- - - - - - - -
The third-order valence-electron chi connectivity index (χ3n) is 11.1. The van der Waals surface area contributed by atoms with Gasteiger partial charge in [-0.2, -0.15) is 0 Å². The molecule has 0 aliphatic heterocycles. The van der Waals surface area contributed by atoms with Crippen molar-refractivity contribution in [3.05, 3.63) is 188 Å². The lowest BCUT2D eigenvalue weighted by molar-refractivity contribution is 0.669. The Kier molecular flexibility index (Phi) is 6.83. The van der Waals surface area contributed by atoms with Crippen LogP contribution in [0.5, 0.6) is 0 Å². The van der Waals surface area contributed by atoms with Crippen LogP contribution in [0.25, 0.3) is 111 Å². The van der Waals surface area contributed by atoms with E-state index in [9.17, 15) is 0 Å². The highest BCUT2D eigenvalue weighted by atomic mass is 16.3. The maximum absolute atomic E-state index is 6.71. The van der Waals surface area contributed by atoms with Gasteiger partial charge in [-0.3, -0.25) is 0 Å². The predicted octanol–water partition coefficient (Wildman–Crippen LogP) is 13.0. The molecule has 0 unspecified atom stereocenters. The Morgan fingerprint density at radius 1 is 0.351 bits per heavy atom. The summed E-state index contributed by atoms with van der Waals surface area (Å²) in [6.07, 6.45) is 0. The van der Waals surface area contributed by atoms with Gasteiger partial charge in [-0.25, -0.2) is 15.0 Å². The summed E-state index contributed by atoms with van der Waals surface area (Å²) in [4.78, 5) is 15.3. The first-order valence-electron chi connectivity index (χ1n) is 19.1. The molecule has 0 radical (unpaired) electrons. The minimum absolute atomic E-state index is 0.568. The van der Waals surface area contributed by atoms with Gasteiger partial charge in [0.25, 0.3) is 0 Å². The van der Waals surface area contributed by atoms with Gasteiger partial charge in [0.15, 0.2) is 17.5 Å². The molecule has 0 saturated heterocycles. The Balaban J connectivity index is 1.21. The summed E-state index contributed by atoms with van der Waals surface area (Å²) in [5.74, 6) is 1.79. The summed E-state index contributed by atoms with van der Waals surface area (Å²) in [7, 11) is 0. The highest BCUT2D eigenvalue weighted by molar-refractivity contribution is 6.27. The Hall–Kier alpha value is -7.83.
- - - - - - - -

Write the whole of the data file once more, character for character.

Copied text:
The third-order valence-electron chi connectivity index (χ3n) is 11.1. The van der Waals surface area contributed by atoms with Gasteiger partial charge in [-0.2, -0.15) is 0 Å². The molecule has 0 aliphatic heterocycles. The van der Waals surface area contributed by atoms with Crippen molar-refractivity contribution in [3.05, 3.63) is 188 Å². The lowest BCUT2D eigenvalue weighted by molar-refractivity contribution is 0.669. The Kier molecular flexibility index (Phi) is 6.83. The van der Waals surface area contributed by atoms with Crippen LogP contribution in [0.5, 0.6) is 0 Å². The van der Waals surface area contributed by atoms with Crippen LogP contribution in [0.25, 0.3) is 111 Å². The van der Waals surface area contributed by atoms with E-state index in [9.17, 15) is 0 Å². The highest BCUT2D eigenvalue weighted by atomic mass is 16.3. The maximum absolute atomic E-state index is 6.71. The van der Waals surface area contributed by atoms with Gasteiger partial charge in [-0.3, -0.25) is 0 Å². The predicted octanol–water partition coefficient (Wildman–Crippen LogP) is 13.0. The molecule has 0 unspecified atom stereocenters. The Morgan fingerprint density at radius 1 is 0.351 bits per heavy atom. The summed E-state index contributed by atoms with van der Waals surface area (Å²) in [6.07, 6.45) is 0. The van der Waals surface area contributed by atoms with Gasteiger partial charge in [-0.25, -0.2) is 15.0 Å². The summed E-state index contributed by atoms with van der Waals surface area (Å²) in [4.78, 5) is 15.3. The first-order valence-electron chi connectivity index (χ1n) is 19.1. The molecule has 0 radical (unpaired) electrons. The minimum absolute atomic E-state index is 0.568. The van der Waals surface area contributed by atoms with Gasteiger partial charge in [0.25, 0.3) is 0 Å². The van der Waals surface area contributed by atoms with Gasteiger partial charge in [0.15, 0.2) is 17.5 Å². The molecule has 0 saturated heterocycles. The Balaban J connectivity index is 1.21. The summed E-state index contributed by atoms with van der Waals surface area (Å²) in [5.74, 6) is 1.79. The summed E-state index contributed by atoms with van der Waals surface area (Å²) in [7, 11) is 0. The highest BCUT2D eigenvalue weighted by molar-refractivity contribution is 6.27. The Hall–Kier alpha value is -7.83.